Ponderosa pine (Pinus ponderosa) is one of the most widespread conifers in western North America and has recently experienced high levels of bark beetle-induced tree mortality. This study explored the impact of beetle-induced mortality and wind speed on fire behavior during the pre-outbreak (“green stage”), immediately post-mortality when dead needles remain on trees (“red stage”), and when needles drop to the ground (“gray stage”) in southwestern ponderosa pine forests. Researchers used data from 60 field plots across five national forests in northern Arizona and developed fire simulations with the physics-based model HIGRAD/FIRETEC, allowing them to account for effects of spatial heterogeneity and dynamic winds on fire behavior.
Results suggest that bark beetle-caused tree mortality can dampen, amplify, or have little effect on subsequent fire disturbances and their ecological effects depending on level of tree mortality, time since outbreak, and wind speeds.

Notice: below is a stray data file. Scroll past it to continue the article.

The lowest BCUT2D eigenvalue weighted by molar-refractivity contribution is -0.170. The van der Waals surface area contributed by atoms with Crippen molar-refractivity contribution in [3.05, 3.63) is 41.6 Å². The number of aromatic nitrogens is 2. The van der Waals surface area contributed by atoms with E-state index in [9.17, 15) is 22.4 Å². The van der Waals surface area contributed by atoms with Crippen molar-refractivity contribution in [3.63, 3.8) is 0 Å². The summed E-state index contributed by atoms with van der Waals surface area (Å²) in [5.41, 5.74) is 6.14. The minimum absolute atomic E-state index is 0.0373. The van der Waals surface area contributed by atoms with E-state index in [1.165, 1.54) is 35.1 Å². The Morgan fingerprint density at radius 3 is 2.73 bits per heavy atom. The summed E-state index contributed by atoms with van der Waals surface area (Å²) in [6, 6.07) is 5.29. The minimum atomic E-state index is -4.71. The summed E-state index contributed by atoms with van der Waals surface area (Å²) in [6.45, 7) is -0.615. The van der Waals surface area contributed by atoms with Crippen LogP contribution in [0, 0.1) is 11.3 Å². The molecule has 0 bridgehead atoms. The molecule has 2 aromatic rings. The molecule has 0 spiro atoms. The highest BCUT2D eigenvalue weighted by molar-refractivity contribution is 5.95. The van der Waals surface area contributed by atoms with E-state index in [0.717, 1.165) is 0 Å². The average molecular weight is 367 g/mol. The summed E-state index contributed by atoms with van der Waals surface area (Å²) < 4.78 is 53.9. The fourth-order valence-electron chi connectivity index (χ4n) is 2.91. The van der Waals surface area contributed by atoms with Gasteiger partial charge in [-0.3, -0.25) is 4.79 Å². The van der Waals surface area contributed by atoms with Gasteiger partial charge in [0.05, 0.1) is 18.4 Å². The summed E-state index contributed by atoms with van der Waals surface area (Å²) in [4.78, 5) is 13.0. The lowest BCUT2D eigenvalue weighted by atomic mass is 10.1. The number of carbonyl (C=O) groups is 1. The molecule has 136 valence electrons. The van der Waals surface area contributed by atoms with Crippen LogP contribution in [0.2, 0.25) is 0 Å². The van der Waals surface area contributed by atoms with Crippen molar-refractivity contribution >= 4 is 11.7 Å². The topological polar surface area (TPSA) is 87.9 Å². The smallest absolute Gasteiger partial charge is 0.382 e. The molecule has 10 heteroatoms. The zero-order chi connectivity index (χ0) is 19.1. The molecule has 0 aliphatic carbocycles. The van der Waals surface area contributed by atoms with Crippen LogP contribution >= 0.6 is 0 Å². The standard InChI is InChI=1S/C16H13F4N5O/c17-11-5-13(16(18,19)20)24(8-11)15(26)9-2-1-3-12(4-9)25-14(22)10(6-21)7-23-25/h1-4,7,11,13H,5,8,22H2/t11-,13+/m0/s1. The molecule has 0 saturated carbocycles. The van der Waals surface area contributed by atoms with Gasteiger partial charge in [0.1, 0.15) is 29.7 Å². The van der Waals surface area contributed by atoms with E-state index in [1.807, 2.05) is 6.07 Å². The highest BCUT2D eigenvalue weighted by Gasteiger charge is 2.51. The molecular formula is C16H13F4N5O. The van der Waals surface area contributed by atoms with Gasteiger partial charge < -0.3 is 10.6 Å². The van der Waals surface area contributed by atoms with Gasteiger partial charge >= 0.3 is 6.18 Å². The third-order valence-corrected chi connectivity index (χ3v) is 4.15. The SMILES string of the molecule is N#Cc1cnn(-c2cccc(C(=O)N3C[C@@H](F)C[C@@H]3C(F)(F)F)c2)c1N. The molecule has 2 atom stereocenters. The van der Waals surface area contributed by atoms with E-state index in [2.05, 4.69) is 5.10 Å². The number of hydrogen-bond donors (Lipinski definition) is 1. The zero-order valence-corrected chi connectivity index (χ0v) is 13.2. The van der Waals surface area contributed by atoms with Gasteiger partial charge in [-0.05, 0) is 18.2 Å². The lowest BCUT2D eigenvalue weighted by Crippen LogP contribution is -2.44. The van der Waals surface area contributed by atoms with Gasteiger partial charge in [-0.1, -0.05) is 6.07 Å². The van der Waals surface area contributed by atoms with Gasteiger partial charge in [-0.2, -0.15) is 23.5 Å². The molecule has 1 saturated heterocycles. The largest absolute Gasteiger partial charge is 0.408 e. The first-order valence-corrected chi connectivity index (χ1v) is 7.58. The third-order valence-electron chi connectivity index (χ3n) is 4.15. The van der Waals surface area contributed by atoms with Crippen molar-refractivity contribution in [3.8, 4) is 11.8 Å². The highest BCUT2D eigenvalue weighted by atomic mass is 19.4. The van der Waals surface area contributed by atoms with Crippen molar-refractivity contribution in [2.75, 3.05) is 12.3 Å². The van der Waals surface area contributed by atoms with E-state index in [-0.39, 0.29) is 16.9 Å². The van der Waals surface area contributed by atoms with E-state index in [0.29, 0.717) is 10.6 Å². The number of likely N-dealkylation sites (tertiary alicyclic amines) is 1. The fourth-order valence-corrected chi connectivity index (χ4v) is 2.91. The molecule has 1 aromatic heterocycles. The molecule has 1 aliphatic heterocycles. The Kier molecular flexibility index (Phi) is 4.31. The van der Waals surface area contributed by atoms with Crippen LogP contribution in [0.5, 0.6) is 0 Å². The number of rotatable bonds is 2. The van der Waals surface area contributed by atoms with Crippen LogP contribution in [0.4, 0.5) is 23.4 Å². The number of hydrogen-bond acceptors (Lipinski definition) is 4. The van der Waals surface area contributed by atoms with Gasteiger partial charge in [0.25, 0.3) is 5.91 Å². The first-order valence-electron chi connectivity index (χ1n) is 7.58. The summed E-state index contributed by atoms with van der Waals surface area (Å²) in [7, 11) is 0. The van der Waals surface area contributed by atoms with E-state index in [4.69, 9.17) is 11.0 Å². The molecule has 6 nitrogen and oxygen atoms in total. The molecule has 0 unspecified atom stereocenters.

Fire rate-of-spread (ROS) increased as forest canopy fuels transitioned from the green to the red stage, with the greatest difference in fire ROS between red stage and green stands occurring at low wind speeds. Even just 20% tree mortality resulted in 15% greater ROS in red-stage stands over green stands, and high levels of mortality resulted in 90% greater ROS.
Total canopy fuel consumption increased with higher levels of mortality during the red stage but was unaffected at low levels of mortality and high wind speeds.
Fire simulations in the gray stage revealed a general decrease in ROS relative to the green stage and total canopy fuel consumption either decreased or did not change. The one exception was in the low wind, low mortality simulations, where both fire ROS and canopy fuel consumption were predicted to be higher in the gray stage than in green stands.
More details available on the project page Simulated fire hazard following bark beetle outbreaks in ponderosa pine: Amplification, attenuation, and a few ecological surprises.